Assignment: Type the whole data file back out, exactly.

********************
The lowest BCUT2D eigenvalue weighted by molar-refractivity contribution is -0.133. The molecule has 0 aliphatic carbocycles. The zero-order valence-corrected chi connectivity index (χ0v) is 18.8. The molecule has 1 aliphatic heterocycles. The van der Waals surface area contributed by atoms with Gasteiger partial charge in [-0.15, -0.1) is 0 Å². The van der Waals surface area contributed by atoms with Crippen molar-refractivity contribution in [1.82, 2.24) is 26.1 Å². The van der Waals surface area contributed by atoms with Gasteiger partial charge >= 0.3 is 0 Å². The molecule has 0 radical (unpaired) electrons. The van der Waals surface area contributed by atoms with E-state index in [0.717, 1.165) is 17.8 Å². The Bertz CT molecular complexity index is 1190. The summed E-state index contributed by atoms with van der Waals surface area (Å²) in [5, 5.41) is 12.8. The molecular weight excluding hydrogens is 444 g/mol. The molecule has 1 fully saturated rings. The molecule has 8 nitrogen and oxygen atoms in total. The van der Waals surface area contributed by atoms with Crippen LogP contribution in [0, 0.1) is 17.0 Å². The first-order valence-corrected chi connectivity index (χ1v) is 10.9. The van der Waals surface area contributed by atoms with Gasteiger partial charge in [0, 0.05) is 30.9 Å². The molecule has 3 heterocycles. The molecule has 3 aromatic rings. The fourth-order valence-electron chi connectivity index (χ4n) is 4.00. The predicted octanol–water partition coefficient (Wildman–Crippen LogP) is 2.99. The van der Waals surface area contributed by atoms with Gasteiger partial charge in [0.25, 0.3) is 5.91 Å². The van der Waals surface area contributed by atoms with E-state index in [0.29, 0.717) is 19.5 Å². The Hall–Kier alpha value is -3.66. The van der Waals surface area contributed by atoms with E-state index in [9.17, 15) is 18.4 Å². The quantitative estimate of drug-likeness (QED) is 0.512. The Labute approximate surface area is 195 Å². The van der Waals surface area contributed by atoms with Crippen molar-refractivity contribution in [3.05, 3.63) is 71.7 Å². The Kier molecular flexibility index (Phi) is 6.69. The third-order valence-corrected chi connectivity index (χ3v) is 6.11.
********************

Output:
The lowest BCUT2D eigenvalue weighted by molar-refractivity contribution is -0.133. The molecule has 0 aliphatic carbocycles. The zero-order valence-corrected chi connectivity index (χ0v) is 18.8. The molecule has 1 aliphatic heterocycles. The van der Waals surface area contributed by atoms with Gasteiger partial charge in [-0.15, -0.1) is 0 Å². The van der Waals surface area contributed by atoms with Crippen molar-refractivity contribution in [1.82, 2.24) is 26.1 Å². The van der Waals surface area contributed by atoms with Gasteiger partial charge >= 0.3 is 0 Å². The molecule has 0 radical (unpaired) electrons. The van der Waals surface area contributed by atoms with E-state index in [0.717, 1.165) is 17.8 Å². The Bertz CT molecular complexity index is 1190. The summed E-state index contributed by atoms with van der Waals surface area (Å²) in [5, 5.41) is 12.8. The molecular weight excluding hydrogens is 444 g/mol. The molecule has 1 fully saturated rings. The molecule has 8 nitrogen and oxygen atoms in total. The van der Waals surface area contributed by atoms with Crippen LogP contribution in [0, 0.1) is 17.0 Å². The first-order valence-corrected chi connectivity index (χ1v) is 10.9. The van der Waals surface area contributed by atoms with Gasteiger partial charge in [0, 0.05) is 30.9 Å². The molecule has 3 heterocycles. The molecule has 3 aromatic rings. The fourth-order valence-electron chi connectivity index (χ4n) is 4.00. The predicted octanol–water partition coefficient (Wildman–Crippen LogP) is 2.99. The van der Waals surface area contributed by atoms with Gasteiger partial charge in [0.25, 0.3) is 5.91 Å². The van der Waals surface area contributed by atoms with E-state index in [0.29, 0.717) is 19.5 Å². The Hall–Kier alpha value is -3.66. The van der Waals surface area contributed by atoms with E-state index in [9.17, 15) is 18.4 Å². The quantitative estimate of drug-likeness (QED) is 0.512. The Labute approximate surface area is 195 Å². The van der Waals surface area contributed by atoms with Crippen molar-refractivity contribution in [3.05, 3.63) is 71.7 Å². The Kier molecular flexibility index (Phi) is 6.69. The third-order valence-corrected chi connectivity index (χ3v) is 6.11.